When you’re breezing through the grocery store, grabbing anything with a “low fat” or “fat free” label seems to make sense. But is it really that simple? Are the packages that make these health claims flat out lying, or are they only telling partial truths? Well… it’s technically both. So yes, they’re really just lying.
“Fat Free” Comes at a Price
What the packages don’t advertise is what you will find on nutrition labels: extra sugar and salt. When you take the fat out of a food, you lose the flavor. So, food manufacturers add other things—mainly sugar and salt—because they know no one will continue buying flavorless food. Although you’re not ingesting pure fat when you eat “fat free” foods, you are eating calories. Those calories will eventually turn into fat if your body detects too many of them. That’s why “fat free” and “low fat” labels are both lying and telling a partial truth at the same time. Is it fat free? In one sense, yes. But is it really fat free? Not really.
Unfortunately, “fat free” and “low fat” foods have duped many people into thinking it’s okay to eat more than they would otherwise. George Kovacik at Houston Methodist writes,
“Kari Kooi, dietitian at Houston Methodist, says reduced-fat products often contain almost the same number of calories per serving as full-fat versions. Plus, reduced-fat foods have a perceived healthy image, and studies have shown that people tend to eat twice as much or more of these foods.”
And because they lack real fat, these “healthy” alternatives fail to keep consumers full. What we need is not an eradication of fat, but an understanding of what healthy fat is and how it fits into a balanced diet.
Not All Fat is Bad
Over the years, most people have come to assume that all fatty foods are bad. And although there are certainly bad fats out there, there are healthy fats, too. Web MD made an excellent point about this: “When it comes to health, the type of fat you eat can be more important than the amount of fat you eat.” So, what kinds of fat are good?
- Monounsaturated fats can lower harmful LDL cholesterol and encourage healthy cellular growth.
- Polyunsaturated fats also lower LDL cholesterol and encourage healthy cellular growth. Additionally, they contain omega-3 and omega-6 fats, which promote brain activity, regulate blood sugar, and maintain heart health) (among other things.
These good, healthy fats will satisfy both your taste buds and your hunger. In moderation, they can greatly improve your health. We should even be seeking out omega-3 and omega-6 fats on our grocery trips, because our bodies do not produce these fats naturally. They can be found in nuts, fish, and, of course, supplemental form.
Which Fats are Bad?
Now we have come to the well-worn side of this topic: unhealthy fats. First, let’s talk about saturated fat, which has beckoned controversy and garnered loads of research. On the whole, saturated fat is questionable and best treated with caution. However, it does not require as much caution as the next type of fat we will discuss.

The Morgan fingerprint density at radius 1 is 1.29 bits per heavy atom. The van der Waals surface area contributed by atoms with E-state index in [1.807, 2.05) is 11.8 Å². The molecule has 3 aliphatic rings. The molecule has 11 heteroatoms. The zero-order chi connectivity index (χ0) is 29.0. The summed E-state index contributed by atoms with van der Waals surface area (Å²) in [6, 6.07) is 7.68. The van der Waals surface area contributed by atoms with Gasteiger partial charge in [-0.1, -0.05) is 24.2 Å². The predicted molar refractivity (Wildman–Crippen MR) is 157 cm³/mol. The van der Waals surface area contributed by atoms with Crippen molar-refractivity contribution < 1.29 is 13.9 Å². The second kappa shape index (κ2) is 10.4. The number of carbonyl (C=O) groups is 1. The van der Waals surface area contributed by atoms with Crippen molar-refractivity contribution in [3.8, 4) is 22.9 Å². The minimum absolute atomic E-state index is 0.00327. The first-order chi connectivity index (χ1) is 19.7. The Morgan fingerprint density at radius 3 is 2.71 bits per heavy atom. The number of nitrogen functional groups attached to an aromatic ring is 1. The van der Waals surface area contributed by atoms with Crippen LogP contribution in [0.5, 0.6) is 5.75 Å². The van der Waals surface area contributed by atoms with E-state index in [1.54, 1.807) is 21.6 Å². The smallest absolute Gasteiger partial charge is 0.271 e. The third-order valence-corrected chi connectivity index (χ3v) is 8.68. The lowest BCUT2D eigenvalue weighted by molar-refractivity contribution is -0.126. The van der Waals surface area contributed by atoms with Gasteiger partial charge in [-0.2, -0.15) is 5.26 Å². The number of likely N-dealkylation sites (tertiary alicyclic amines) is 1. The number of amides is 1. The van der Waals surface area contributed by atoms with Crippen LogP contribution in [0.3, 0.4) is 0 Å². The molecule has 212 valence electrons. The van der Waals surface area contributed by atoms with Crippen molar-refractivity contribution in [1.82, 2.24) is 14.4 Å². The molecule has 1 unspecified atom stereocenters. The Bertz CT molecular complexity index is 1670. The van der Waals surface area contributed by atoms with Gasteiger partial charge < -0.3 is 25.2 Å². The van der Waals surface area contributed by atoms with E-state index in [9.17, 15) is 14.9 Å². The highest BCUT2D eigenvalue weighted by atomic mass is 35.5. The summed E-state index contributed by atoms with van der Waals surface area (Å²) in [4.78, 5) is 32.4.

Saturated fats can be found in dairy products and oils, which both already have their own lists of good and bad effects. Traditionally, saturated fat has been thought to cause heart problems and type 2 diabetes. However, studies have generally been non-conclusive in these cases. In the end, it appears that saturated fat can encourage those negative effects, but that it cannot be directly linked to them. Again, the rule of thumb here is to limit saturated fats without necessarily outlawing them.
Trans fat, on the other hand, truly is one to avoid and is found primarily in beef, lamb, and oil. Trans fat can lead to heart disease, stroke, and type 2 diabetes because of its high LDL content.
There are two kinds of trans fat: natural and artificial. Although both should be avoided, natural fats are the lesser of these two evils. According to Heart.org, artificial trans fats are easier and less expensive to produce. And at the store, you’ll want to avoid foods made with “partially hydrogenated oils.”
“Fat free” and “low fat” foods come at the price of your health. They may not have literal fat, but they do contain added sugar and salt that will turn into fat later. So instead of looking for “fat free” or “low fat” labels, look for organic foods that will satisfy both your hunger and your taste buds.
Remember to seek out healthy (monounsaturated and polyunsaturated) fats, especially omega-3 and omega-6. Here at Health Connection, Dr. Christopher Alamilla suggests avocado, almond butter, and salmon as some of your best healthy fat choices. So, go grab some avocado toast and get started!
Understanding food labels can be tricky. Contact our office if you would like more help developing healthy shopping habits.
Kovacik, G. (2020, January 23). Don’t Be Fooled by Low-Fat Foods. Retrieved November 19, 2020, from https://www.houstonmethodist.org/blog/articles/2020/jan/dont-be-fooled-by-low-fat-foods/
Low-Fat Diet: Why Fat-Free Isn’t Trouble-Free. (2020, November 16). Retrieved November 19, 2020, from https://www.webmd.com/diet/guide/low-fat-diet
Trans Fats. (n.d.). Retrieved November 19, 2020, from https://www.heart.org/en/healthy-living/healthy-eating/eat-smart/fats/trans-fat